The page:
Kenya has less than a day’s supply of corn, its most important food staple. The country now has 4,500 tonnes (4,960 tons) in its reserves, officials with the National Cereals and Produce Board told Bloomberg today. Kenya consumes about 260,000 tonnes of corn a month.
East Africa’s largest economy is in the middle of a drought that has left 2.6 million people in need of food aid, driven up food prices, and set off violence among desperate pastoralist communities. Many families are getting by on just one meal a day, according to UNDP. According to the World Bank, the drought could shave off 0.6% of the country’s economic output.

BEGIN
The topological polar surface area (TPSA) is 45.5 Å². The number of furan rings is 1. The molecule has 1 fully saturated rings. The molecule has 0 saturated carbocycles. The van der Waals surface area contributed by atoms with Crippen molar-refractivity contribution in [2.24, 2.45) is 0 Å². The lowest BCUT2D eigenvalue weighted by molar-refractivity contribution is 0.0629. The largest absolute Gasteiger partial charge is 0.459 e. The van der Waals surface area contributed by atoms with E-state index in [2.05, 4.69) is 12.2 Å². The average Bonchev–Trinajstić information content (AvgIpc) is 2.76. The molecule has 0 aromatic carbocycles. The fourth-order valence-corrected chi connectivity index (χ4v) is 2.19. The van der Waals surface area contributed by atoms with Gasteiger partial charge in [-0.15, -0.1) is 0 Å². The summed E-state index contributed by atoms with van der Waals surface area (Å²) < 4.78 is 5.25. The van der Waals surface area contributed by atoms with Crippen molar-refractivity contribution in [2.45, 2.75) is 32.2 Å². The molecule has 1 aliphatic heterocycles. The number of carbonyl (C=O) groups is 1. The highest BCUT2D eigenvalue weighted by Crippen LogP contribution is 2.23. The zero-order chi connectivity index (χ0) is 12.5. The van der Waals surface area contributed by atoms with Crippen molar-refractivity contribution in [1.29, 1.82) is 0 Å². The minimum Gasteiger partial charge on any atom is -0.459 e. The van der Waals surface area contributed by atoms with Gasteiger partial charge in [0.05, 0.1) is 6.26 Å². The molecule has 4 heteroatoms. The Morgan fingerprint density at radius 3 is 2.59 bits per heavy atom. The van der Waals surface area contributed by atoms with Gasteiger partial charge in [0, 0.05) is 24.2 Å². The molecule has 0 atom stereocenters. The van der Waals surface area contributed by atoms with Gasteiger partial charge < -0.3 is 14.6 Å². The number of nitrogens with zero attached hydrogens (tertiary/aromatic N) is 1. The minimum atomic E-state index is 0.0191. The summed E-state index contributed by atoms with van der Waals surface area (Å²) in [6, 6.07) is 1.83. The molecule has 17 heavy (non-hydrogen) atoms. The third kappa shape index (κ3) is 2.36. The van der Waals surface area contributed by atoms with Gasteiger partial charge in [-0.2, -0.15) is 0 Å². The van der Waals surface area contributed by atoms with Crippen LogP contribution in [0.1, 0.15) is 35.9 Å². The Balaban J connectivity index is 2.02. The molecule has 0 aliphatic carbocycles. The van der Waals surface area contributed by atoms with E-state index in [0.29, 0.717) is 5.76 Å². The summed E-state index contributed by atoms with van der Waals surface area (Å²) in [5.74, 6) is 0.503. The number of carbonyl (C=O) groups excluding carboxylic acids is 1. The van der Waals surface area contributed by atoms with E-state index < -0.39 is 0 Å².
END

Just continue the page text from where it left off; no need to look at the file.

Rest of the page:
Corn, or maize, is especially important. The National Cereals and Produce Board describes it as a measure of measure of food security. It’s used not just for food, including the Kenyan staple ugali, but also animal feed and oil. To deal with the rising price of maize flour, up 31% compared to last year, Kenya’s ministry of agriculture announced today that it will be subsidizing maize importers to lower prices.
Agronomists are blaming the food crisis on the country’s over reliance on rain-fed agriculture, while citizens are blaming government mismanagement. Meanwhile, opposition candidates are using the high food costs to rally people under an “ugali revolution” to unseat the government in general elections in August.